The first car to exceed 100km/h was the La Jamais Contente in April 1899, a Belgian electric vehicle with a torpedo-shaped body and batteries.
Compared to the electric cars of today, it is a relic. But that set humans on the path of chasing high and higher speeds.
The first production car to break the 400km/h barrier was the Bugatti Veyron EB 16.4, reaching 408.47km/h in April 2005.
Since then, every production car that exceeded 400km/h has been powered by an internal combustion engine. Every car until now, that is.
The Nevera, from Croatian manufacturer Rimac, has entered this prestigious club at 412km/h, setting a new speed record for the fastest electric production car.
The record-setting attempt took place at the Automotive Testing Papenburg Proving Grounds in Papenburg, Germany.
With an oval test track featuring two four kilometre long straights, this would allow the Nevera to get up to a suitable speed on the curved sections of the track before attempting to hit its top speed.
To qualify as a production car speed record, the Nevera had to perform its top speed run in two directions, with the average speed being the official record, and the car must also be as close to production specification as possible.
The Nevera was set to its top speed mode, giving it an aerodynamic profile that balanced drag and downforce, ensuring stability at high speed. It was also fitted with road legal Michelin Cup 2R tyres.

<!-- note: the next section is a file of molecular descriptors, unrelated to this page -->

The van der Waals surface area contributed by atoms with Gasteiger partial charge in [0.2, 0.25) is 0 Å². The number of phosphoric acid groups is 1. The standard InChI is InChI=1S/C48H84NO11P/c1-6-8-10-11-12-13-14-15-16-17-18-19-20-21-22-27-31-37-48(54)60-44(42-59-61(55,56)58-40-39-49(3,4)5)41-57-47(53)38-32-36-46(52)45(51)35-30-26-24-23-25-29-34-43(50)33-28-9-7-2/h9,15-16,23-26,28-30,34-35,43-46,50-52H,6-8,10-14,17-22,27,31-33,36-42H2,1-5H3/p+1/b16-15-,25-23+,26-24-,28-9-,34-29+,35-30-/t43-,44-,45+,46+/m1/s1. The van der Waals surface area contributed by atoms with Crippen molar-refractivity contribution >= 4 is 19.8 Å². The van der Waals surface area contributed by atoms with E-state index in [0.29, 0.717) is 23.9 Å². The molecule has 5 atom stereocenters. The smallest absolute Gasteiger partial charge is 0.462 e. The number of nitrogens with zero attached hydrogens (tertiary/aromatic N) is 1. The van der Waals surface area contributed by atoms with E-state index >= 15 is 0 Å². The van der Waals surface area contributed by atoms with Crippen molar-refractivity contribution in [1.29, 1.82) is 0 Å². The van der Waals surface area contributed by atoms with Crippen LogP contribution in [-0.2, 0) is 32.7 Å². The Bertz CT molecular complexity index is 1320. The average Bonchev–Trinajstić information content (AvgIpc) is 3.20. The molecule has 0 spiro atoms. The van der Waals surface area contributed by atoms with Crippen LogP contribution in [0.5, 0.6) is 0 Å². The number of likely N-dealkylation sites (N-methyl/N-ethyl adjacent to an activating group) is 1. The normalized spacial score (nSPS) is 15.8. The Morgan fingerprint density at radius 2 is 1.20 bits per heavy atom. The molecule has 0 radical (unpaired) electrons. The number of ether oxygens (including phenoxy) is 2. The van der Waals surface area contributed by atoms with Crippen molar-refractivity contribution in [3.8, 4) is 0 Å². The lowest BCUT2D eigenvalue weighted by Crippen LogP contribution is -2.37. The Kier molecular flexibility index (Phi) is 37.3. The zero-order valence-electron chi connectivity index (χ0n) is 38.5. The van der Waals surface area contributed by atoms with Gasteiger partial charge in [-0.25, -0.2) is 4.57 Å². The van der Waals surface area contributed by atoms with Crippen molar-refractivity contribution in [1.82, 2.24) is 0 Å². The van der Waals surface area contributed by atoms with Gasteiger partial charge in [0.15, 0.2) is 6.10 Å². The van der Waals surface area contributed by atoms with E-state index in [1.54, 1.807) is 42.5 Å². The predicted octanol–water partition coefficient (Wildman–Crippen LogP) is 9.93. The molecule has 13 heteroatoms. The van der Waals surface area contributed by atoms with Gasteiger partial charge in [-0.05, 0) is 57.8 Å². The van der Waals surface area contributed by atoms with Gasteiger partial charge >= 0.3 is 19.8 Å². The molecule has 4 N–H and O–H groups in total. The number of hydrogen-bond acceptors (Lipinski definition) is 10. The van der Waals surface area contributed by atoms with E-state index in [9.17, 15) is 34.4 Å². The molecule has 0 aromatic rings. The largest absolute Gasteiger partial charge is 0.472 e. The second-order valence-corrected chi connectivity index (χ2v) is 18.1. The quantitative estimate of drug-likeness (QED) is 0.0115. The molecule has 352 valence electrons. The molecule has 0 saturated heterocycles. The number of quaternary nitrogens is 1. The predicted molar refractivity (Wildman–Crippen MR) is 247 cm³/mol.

The driver for this record-setting drive was Rimac’s Chief Test and Development Driver, Miro Zrncevic. The Nevera produces 1,914 horsepower and 2,360N-m of torque, and sends the power to the wheels via four electric motors, one for each wheel.
Rounding the banked portion of the track towards the straight at 250km/h, Rimac’s Chief Test Driver accelerated the Nevera into the record books and onwards to a top speed of 412km/h.
Production of the Nevera is already underway, and limited to 150 cars.
If there is the question on whether owners are able to exceed 400km/h, they won’t be able to, as Rimac has limited all customer cars to 352km/h.
If anything, owners can take comfort knowing that they can accelerate from zero to 100km/h in just two seconds, which is still one of the fastest times, if not the fastest, of any modern production car.
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This article was first published in Motorist.